Salt Lake Terminal Company
Index For This Page
This page was last updated on April 2, 2017.
The Salt Lake Terminal Company was a joint company owned by Bamberger Railroad and Salt Lake & Utah Railroad, and served as the two companies terminal in Salt Lake City. There was a joint passenger terminal that stood on the southwest corner of West Temple and South Temple streets in Salt Lake City, where today's Symphony Hall is located.
The company was formed in 1913 and in early 1915 was planning to build its terminal building on West Temple street at Pierpont Avenue (350 South), with the tracks being in the street of Pierpont Avenue. There was resistance from residents and business owners in the immediate area, and through the efforts of local businessmen, a new site was purchased on the southwest corner of West Temple and South Temple streets. The site was previously owned by the LDS church, which donated a large portion of the larger site. Additional real estate was purchased using a $75,000 grant from the business owners at the north end of Main Street, one block to the east. Also, the LDS church intended to build a first class hotel on the southeast corner of the same intersection (today's Temple Square Hotel). A first class interurban terminal was seen as a positive establishment for that area of downtown Salt Lake City. Ownership of the site was settled in November 1915 and railroad tracks were laid in December 1915. A temporary terminal station was completed September 1916, but a permanent terminal building waited until October 1922 for construction to start. The new permanent interurban terminal station was opened to the public on October 4, 1923.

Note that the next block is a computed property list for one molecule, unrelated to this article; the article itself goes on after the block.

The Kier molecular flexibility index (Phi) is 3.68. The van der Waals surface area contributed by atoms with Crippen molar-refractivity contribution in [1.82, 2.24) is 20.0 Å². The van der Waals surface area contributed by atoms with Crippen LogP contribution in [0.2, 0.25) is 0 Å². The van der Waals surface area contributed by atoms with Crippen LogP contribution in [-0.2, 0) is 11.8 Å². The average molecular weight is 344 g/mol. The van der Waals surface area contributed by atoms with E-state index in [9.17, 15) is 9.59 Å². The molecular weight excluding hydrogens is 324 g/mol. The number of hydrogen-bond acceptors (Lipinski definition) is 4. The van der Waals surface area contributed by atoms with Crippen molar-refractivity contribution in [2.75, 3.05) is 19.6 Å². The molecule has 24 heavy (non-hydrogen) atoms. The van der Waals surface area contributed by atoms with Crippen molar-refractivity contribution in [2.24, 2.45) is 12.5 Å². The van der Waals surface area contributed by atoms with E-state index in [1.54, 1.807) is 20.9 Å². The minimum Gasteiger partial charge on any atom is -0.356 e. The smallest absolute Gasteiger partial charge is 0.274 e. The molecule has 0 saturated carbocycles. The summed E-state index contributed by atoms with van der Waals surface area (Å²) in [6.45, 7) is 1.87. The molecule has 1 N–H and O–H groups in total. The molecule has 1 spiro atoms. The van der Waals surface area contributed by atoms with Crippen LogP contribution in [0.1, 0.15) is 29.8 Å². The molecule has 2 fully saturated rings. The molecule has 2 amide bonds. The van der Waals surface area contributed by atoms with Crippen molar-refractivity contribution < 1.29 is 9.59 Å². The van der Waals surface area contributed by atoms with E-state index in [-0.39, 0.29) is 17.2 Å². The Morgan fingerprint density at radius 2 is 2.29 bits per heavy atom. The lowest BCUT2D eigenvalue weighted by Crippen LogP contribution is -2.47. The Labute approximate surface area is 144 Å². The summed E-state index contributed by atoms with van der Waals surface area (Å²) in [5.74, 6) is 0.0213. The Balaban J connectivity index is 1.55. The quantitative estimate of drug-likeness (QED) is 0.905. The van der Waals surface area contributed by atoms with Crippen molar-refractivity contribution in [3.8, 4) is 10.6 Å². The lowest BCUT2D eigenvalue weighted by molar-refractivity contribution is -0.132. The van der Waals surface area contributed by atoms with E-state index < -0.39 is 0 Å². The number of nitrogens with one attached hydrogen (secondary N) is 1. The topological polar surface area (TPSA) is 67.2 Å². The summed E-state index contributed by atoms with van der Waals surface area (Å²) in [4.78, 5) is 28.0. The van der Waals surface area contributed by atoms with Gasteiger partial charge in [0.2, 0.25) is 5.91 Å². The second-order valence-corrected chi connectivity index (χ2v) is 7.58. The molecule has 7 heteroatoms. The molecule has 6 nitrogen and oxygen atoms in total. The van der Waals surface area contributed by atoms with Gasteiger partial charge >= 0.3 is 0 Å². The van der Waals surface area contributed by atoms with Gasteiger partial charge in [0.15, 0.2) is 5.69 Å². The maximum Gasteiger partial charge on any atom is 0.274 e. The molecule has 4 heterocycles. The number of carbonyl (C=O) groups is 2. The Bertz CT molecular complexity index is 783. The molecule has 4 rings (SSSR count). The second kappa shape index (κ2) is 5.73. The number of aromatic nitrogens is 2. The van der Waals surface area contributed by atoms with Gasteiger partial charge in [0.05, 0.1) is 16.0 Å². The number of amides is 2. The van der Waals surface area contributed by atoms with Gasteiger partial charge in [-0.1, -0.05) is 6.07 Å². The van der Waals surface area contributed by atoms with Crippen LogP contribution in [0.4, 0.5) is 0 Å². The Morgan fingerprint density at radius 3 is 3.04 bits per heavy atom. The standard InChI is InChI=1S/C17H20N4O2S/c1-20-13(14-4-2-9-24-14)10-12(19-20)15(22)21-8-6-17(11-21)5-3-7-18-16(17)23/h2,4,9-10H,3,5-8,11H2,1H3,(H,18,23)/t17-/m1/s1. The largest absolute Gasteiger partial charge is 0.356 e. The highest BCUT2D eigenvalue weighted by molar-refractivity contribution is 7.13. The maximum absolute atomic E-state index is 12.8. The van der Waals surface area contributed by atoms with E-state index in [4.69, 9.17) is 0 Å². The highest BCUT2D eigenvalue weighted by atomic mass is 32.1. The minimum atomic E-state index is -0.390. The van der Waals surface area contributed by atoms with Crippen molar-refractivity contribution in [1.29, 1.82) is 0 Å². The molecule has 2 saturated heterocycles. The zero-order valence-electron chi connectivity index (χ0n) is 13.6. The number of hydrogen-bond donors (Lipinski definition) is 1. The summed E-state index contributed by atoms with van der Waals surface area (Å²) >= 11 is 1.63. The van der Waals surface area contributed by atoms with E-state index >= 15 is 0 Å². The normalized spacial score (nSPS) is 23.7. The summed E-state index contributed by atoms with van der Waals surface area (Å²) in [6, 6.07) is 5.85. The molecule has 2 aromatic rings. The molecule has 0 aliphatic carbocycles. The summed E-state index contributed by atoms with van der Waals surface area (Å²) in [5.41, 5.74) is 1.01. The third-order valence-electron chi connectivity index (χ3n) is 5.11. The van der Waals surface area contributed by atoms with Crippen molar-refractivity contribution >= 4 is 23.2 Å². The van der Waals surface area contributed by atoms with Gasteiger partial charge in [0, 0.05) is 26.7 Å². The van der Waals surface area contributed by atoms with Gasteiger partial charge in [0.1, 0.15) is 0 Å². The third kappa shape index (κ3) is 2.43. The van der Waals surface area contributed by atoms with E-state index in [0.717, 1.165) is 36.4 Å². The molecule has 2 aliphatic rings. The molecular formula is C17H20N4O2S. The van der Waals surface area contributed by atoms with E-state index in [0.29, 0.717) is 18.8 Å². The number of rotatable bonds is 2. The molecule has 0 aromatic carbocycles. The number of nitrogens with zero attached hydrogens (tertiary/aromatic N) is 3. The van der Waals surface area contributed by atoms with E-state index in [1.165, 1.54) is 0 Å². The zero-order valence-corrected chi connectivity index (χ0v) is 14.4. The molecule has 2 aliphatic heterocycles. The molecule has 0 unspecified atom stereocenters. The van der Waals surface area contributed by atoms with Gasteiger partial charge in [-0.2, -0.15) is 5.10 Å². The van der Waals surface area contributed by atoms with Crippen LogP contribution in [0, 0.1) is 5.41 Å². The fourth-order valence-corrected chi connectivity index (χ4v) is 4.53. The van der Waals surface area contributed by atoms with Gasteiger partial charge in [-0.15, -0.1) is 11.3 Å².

November 29, 1913
Salt Lake Terminal Company organized to build a joint union station in Salt Lake City. Owned jointly by Bamberger Electric Railroad and Salt Lake & Utah Railroad. (Utah PSC corporate index 10380)
December 18, 1913
Officials of the Salt Lake Terminal Company told the Salt Lake City commission that although the terminal building was planned to be on Pierpont Avenue, between First West and West Temple, an offer had been made on property in the middle of the block further east, bounded by Main Street, West Temple, Second South and Third South. Entrance to the mid block area was to be by an arcade through the David Keith building on Main Street, and arcades on the north side of the block, along with a formal entrance on West Temple. (Ogden Standard, December 18, 1913)
(March 23, 1914 -- Salt Lake & Utah operations began, using three gas-electric motor cars. Formal electric train operations began on July 24, 1914)
(Salt Lake & Ogden passenger and freight operations were already well established from its existing terminal at 350 West on South Temple. The SL&O trains departed northward along Jennings Avenue and Third West. Electrified SL&O train operations began on May 14, 1910.)
June 19, 1915